The Magi were a priestly caste dominant in ancient Persia; Zoroaster (circa 660BC-circa 580BC) may have been one. Certainly the religious beliefs of the Magi, as far as they are known, have marked similarities to Zoroastrianism: there is a conflict between Good and Evil, with Good ultimately triumphant; and there is some anticipation of a Messiah. The wise men in the Bible who anticipate the coming of Christ are referred to as the Three Magi.
Over the centuries since, the term has gradually accreted a constellation of associations, as evidenced by the range of figures, both real and fictional, who have been called magi: Moses, Solomon, Virgil, Pythagoras, Simon Magus, Theophilus of Adana, Apollonius of Tyana, Merlin, Roger Bacon, Cagliostro, Prospero, Saint-Germain, Faust, John Dee, Sarastro, etc. A magus is likely to be male, elderly, wise, powerful and manipulative. He may stand as a Liminal Being between the young man or woman and a goal, which may be maturity (see Rite of Passage; Godgame), or wisdom or a kingdom. But, because he is dedicated to the gaining of knowledge, to the penetrating of arcana which may be forbidden, he may be dangerous; he may be a Secret Master; he may be the head of an order or caste, either openly or in secret (see Pariah Elite); he may or may not be capable of Magic, but that ability will be secondary to his magus-hood.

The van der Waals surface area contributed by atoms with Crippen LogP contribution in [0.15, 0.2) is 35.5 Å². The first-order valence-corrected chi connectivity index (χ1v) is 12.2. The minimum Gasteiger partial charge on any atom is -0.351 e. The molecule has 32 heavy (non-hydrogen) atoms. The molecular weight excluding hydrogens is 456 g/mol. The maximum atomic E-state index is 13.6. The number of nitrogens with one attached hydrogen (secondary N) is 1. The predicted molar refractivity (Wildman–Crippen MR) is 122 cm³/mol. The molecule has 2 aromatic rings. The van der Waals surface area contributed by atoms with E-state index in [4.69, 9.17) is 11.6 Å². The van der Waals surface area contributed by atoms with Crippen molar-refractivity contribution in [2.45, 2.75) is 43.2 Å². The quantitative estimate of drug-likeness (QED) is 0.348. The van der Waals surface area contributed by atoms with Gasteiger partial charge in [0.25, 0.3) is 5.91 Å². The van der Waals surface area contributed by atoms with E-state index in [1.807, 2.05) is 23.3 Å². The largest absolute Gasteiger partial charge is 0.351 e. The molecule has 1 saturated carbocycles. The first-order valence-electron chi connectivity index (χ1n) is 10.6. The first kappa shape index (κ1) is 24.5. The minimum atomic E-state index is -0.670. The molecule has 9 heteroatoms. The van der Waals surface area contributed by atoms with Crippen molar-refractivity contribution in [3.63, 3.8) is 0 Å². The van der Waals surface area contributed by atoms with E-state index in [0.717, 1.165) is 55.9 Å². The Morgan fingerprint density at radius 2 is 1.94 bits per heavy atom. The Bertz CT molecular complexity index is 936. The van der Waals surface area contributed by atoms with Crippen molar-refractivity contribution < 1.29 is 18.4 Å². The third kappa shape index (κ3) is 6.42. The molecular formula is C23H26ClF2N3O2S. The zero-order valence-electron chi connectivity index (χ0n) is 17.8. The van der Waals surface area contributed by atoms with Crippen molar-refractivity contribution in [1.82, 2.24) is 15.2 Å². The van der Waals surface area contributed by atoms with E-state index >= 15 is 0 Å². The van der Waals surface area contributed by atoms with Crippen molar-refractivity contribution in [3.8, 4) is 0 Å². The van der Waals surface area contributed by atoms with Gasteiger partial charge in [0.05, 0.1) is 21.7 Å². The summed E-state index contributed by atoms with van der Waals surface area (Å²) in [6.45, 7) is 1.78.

Fantasy tales in which magi appear include Peter Ackroyd's The House of Doctor Dee (1993) and other novels about John Dee, Peter S Beagle's The Innkeeper's Song (1993), which features a magus who (as Schmendrick in The Last Unicorn ) was a wizard in earlier life, M John Harrison's The Course of the Heart (1992), E T A Hoffmann's The Golden Pot (1814), William Kotzwinkle's Fata Morgana (1977), Amanda Prantera's The Cabalist (1985), Herbert Rosendorfer's The Architect of Ruins (1969) and of course William Shakespeare's The Tempest (written circa 1611; 1623) and John Fowles's The Magus (1965). [JC]